Referring also to FIG. 3, the invention uses a new frequency domain parameter enhancement method which improves the quality of synthesized speech (step 34). The invention first locates the perceptually important regions of the speech spectrum. The invention then increases the amplitude of the perceptually important frequency regions relative to other frequency regions (step 36). The preferred method for performing frequency domain parameter enhancement is to smooth the spectral envelope (step 38) to estimate the general shape of the spectrum. The spectrum can be smoothed by fitting a low-order model such as an all-pole model, a cepstral model, or a polynomial model to the spectral envelope. The smoothed spectral envelope is then compared against the unsmoothed spectral envelope and perceptually important spectral regions are identified as regions where the unsmoothed spectral envelope has greater energy than the smoothed spectral envelope. Similarly regions where the unsmoothed spectral envelope has less energy than the smoothed spectral envelope are identified as perceptually less important. Parameter enhancement is performed by increasing the amplitude of perceptually important frequency regions and decreasing the amplitude of perceptually less important frequency regions. This new enhancement method increases speech quality by eliminating or reducing many of the artifacts which are introduced during the estimation and quantization of the speech parameters. In addition this new method improves the speech intelligibility by sharpening the perceptually important speech formants.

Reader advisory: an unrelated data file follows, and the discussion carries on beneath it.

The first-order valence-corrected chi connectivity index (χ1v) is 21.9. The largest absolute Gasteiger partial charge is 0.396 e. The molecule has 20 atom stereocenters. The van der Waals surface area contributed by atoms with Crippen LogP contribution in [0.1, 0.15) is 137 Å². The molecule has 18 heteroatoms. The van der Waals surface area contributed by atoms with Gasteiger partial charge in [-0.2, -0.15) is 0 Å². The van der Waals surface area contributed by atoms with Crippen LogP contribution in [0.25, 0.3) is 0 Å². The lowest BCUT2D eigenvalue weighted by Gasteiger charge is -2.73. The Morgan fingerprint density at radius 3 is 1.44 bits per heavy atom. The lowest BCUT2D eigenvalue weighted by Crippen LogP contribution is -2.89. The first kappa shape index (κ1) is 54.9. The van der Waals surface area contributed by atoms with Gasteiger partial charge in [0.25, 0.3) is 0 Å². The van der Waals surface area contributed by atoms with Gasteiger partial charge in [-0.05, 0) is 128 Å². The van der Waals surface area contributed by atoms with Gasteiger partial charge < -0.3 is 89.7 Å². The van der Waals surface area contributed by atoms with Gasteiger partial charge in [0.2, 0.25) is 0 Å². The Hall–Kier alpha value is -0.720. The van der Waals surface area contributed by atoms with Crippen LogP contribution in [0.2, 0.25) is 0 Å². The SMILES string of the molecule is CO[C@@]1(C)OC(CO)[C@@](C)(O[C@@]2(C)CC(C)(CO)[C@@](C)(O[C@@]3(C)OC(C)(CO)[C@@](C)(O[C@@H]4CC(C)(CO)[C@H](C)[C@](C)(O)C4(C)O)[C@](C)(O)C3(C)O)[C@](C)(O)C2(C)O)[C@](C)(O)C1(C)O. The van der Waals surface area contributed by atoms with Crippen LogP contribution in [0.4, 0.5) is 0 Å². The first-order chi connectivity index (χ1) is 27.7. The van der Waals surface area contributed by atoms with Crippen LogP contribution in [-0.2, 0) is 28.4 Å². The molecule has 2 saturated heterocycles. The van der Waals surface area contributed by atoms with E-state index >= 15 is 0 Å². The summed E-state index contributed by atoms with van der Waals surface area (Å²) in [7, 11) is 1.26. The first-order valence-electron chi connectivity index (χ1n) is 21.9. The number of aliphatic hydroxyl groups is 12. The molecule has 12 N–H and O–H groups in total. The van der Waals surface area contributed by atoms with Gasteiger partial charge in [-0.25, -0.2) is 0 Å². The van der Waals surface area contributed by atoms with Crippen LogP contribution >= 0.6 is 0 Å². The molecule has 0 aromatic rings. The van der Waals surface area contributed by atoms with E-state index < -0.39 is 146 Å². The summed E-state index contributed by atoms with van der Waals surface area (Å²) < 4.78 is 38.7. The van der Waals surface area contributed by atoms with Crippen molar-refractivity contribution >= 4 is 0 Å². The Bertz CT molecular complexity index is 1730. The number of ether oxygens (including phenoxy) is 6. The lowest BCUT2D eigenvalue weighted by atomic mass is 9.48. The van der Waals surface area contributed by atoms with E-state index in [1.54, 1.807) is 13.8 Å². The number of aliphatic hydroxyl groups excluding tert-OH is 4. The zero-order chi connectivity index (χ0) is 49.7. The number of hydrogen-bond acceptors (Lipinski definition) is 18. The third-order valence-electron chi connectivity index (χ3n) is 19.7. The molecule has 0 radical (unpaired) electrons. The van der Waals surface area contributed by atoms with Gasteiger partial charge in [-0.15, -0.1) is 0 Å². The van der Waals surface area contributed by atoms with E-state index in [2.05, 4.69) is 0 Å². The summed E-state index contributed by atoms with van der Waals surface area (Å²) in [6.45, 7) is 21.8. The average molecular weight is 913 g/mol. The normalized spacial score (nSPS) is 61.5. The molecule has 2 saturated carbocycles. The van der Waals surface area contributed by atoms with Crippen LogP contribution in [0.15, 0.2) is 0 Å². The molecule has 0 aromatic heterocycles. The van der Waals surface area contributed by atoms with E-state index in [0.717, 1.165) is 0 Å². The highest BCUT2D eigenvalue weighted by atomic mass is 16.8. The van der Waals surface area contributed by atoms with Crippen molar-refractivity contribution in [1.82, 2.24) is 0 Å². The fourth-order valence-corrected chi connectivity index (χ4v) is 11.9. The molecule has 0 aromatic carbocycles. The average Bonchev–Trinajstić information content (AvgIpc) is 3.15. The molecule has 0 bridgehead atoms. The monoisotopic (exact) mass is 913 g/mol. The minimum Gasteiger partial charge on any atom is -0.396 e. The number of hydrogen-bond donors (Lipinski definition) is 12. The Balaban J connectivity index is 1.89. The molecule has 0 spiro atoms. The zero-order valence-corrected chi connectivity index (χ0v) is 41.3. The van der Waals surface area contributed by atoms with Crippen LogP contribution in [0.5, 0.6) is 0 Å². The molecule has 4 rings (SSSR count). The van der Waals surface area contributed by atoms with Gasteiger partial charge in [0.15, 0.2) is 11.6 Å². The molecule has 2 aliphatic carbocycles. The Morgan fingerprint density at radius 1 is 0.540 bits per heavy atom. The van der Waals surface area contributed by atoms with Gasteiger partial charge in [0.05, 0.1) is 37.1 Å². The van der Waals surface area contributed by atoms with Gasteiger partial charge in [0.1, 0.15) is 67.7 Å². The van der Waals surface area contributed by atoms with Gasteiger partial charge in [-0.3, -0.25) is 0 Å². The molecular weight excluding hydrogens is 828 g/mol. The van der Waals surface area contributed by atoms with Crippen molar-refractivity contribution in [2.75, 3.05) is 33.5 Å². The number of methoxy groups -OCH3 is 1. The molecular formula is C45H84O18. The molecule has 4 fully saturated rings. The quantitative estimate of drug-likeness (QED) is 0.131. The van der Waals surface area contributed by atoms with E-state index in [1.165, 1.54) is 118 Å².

In the IMBE speech decoder a first-order all-pole model is fit to the spectral envelope for each frame. This is done by estimating the correlation parameters, R0 and R1 from the decoded model parameters according to the following equations, ##EQU2## where Ml for 1≦l≦L are the decoded spectral amplitudes for the current frame, and w0 is the decoded fundamental frequency for the current frame. The correlation parameters R0 and R1 can be used to estimate a first-order all-pole model. This model is evaluated at the frequencies corresponding to the spectral amplitudes for the current frame (i.e. k.w0 for 1≦l≦L) and used to generate a set of weights W1 according to the following formula. ##EQU3## These weights indicate the ratio of the smoothed all-pole spectrum to the IMBE spectral amplitudes. They are then used to individually control the amount of parameter enhancement which is applied to each spectral amplitude. This relationship is expressed in the following equation, ##EQU4## where Ml for 1≦l≦L are the enhanced spectral amplitudes for the current frame.